“I felt that I couldn’t make the decision until I had seen another school,” Pinson said.
At the same time, Princeton was pressing Pinson for an answer within the week.
Short on time, Pinson told Harvard’s coach that Harvard was her top choice, at which point the coach invited her for a traditional recruitment trip.
Pinson left Sacramento for Boston the next day. It was on this trip that Pinson had her “Harvard moment.”
“I was swimming in their pool when it just hit me that this was the place I needed to be at,” Pinson said. “I ended up walking into the coach’s office still dripping wet saying, ‘I had the moment.’”
Two days later, Pinson got the dream call.
“The coach started out saying, ‘We’ve been doing a lot of thinking,’ which made me incredibly worried,” Pinson said.
“But she continued, ‘We have faster swimmers who are undecided, and they are looking at other colleges, but we know that you want to be at Harvard. Welcome to the team. If you want it, you can have it.’”
While Pinson fell in love with Harvard almost immediately, it took longer for Taber to warm up to the college.
“My trip to Harvard actually decreased my interest!” Taber said. “The coach was uninspiring, and the swimmers I met seemed to have low energy and a lack of enthusiasm.”
On the other hand, Princeton impressed her with a beautiful campus and handsome swimmers.
It wasn’t until Taber had dinner with close friends who went to Harvard as swimming student-athletes that her interest was piqued again.
“The entire family worked hard to convince me that I should go to Harvard. They even sang the Harvard fight song for me over the dinner table,” Taber said.
After she made her choice, Pinson had one last duty – to tell other schools she had picked Harvard.
“I remember bawling on the phone when I was talking to the coach for Rice,” Pinson said. “It is one of the cruelest things in the world, but also incredibly exciting.”
Although Pinson had a verbal agreement with the Harvard coach, she still had to submit an early action application.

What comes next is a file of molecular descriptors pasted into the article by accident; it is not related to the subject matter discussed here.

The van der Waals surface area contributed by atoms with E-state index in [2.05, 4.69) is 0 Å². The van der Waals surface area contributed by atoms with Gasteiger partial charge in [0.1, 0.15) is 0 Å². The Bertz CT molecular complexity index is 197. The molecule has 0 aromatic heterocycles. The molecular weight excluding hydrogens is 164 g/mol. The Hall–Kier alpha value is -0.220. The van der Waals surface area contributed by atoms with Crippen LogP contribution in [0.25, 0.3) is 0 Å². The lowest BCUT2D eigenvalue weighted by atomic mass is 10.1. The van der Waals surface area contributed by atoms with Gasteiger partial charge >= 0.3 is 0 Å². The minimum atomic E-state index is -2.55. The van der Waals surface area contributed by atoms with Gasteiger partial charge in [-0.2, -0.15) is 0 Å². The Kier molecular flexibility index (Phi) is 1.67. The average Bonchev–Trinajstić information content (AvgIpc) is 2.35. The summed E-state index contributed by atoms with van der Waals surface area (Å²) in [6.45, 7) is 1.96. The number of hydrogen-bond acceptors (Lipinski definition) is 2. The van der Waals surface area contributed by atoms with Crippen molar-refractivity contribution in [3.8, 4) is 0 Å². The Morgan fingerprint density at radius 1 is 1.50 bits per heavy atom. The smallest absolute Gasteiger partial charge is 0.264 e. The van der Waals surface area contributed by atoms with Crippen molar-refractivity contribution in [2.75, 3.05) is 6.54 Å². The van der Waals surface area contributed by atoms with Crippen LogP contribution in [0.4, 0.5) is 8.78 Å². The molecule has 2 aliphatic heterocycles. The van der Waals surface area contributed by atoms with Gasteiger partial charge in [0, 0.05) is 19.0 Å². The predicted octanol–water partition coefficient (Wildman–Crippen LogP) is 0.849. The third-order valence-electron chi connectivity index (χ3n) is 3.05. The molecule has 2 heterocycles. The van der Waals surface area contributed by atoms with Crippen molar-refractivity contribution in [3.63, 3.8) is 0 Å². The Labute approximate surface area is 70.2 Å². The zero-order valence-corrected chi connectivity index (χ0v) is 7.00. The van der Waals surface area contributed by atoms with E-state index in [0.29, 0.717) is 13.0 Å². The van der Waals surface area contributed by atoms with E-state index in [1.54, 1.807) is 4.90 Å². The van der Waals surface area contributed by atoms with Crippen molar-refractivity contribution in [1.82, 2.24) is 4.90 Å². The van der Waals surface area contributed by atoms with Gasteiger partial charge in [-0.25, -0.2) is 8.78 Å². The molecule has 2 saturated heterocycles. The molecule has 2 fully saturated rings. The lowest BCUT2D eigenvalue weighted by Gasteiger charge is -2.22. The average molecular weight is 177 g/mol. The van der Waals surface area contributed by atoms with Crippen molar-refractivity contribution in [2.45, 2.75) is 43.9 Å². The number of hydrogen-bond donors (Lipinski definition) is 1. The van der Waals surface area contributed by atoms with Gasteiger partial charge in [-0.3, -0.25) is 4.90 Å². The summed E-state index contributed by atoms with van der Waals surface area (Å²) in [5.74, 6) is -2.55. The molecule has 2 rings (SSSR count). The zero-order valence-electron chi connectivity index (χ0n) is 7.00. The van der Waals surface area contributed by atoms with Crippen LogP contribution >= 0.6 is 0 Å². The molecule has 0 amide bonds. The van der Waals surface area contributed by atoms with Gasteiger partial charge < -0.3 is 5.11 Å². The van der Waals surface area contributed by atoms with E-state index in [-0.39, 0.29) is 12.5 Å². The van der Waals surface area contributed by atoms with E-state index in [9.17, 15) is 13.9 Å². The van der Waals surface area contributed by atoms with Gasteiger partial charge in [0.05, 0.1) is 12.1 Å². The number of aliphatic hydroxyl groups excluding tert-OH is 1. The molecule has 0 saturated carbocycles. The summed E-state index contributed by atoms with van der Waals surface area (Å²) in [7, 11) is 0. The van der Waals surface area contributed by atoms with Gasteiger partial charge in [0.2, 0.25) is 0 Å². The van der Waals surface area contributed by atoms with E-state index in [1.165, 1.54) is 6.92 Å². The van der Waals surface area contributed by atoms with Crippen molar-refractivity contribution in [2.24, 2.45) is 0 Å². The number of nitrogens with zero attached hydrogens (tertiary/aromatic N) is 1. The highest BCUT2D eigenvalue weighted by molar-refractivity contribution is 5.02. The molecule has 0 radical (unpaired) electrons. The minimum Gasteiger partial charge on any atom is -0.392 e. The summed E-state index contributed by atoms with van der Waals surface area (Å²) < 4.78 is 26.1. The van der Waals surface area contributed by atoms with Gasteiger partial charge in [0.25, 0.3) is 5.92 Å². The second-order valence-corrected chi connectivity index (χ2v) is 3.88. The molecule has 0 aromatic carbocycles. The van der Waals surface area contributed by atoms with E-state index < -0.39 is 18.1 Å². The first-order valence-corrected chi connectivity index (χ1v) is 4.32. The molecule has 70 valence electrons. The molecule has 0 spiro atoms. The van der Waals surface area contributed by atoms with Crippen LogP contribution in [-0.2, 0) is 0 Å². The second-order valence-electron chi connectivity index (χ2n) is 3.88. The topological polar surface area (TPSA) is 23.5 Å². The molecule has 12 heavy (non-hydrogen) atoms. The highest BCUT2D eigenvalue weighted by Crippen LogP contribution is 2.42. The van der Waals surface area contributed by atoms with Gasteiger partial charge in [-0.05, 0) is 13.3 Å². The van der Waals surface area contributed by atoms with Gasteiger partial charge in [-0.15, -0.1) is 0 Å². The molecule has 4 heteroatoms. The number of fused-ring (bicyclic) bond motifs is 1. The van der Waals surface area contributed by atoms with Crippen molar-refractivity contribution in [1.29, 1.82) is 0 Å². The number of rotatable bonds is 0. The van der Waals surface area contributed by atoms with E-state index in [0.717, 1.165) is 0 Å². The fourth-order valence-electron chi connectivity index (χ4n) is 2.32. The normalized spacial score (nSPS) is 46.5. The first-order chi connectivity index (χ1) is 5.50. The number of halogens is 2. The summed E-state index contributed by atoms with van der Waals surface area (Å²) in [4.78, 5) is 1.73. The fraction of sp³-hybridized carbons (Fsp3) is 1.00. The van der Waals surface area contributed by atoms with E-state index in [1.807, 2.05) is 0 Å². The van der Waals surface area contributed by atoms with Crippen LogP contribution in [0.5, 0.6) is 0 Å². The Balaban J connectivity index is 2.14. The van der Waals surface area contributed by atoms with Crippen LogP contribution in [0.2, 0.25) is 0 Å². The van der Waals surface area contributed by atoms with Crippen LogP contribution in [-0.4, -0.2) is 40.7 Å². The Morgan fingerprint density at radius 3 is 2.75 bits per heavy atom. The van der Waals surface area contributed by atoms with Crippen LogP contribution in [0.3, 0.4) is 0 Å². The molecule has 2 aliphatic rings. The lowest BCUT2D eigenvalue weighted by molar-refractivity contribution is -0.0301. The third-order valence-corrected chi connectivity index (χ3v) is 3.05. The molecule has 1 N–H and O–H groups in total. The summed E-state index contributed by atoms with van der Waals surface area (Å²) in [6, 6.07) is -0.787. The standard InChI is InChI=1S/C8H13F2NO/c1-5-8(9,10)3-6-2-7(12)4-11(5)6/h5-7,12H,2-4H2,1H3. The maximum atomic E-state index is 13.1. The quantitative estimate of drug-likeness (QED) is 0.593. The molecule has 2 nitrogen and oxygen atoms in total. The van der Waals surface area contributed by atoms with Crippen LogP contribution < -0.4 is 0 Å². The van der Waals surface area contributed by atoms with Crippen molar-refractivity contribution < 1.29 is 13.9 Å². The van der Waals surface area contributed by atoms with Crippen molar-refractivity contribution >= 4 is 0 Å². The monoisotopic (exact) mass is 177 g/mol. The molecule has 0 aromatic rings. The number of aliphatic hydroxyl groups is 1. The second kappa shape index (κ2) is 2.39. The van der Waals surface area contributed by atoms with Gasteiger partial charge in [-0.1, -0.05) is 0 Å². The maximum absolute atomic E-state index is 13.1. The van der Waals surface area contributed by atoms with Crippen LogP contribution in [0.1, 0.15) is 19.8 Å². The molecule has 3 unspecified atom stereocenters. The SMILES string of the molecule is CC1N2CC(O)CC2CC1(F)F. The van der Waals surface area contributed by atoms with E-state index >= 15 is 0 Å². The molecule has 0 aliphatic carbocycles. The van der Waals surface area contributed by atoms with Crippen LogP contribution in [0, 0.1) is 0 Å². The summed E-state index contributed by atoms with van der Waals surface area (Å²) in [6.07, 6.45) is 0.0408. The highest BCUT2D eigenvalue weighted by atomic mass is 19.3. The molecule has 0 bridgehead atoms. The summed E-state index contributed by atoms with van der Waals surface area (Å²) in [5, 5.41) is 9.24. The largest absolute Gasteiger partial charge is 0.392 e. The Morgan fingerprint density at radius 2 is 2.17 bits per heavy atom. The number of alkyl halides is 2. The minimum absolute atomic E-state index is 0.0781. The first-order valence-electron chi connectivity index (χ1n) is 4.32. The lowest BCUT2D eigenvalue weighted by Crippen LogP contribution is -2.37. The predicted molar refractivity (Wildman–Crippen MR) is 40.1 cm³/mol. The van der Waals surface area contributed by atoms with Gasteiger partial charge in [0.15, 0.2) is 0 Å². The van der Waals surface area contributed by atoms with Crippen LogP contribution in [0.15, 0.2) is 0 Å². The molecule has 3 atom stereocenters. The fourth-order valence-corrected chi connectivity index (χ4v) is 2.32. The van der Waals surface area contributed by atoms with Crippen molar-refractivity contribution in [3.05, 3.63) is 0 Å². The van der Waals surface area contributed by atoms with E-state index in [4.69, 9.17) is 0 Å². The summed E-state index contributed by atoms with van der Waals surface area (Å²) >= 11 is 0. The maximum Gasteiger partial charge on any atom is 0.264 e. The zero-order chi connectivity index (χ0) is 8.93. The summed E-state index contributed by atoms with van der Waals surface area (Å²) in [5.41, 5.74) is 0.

Taber also applied early action and received the news on her birthday.
Even though Pinson and Taber got into Harvard as student-athletes, both say the college benefits wouldn’t have been enough to keep them swimming.
Taber enjoyed the camaraderie of being on a college swimming team, as well as the chance to travel.
“The closeness of the team made it worth putting in all those long hours,” Taber said.
At Harvard Taber practiced about 22 hours weekly, in addition to teaching students to swim for two hours a week as a team fundraiser, she said. Away meets usually happened on weekends, but as they were at other Ivy League schools, the bus ride could take up to nine hours.
While swimming demands a lot of time, it also creates memorable moments for student-athletes. Taber particularly remembers swimming in the winter.
“When we would go to Cornell for the annual meet, we had to dry our hair especially well,” Taber said. “Otherwise it would freeze.”
While Harvard has many resources available to student-athletes (including physical therapists and tutors), it tries to maintain an even playing field. Pinson said student-athletes share residence halls and cafeteria space with other students.
And that egalitarian nature was a major draw for Pinson.
“Will I be a swimmer after my four years at Harvard?” Pinson said. “Probably not. It is the degree that you graduate with that matters.”
After graduating from Harvard, Taber traveled around the world for a year before landing a job as an environmental consultant. She then went to law school and now works as an environmental lawyer.
“Perhaps not coincidentally, given my background as a swimmer, my practice focuses largely on water law,” Taber said with a laugh.
Previously published in the print edition on April 28, 2015.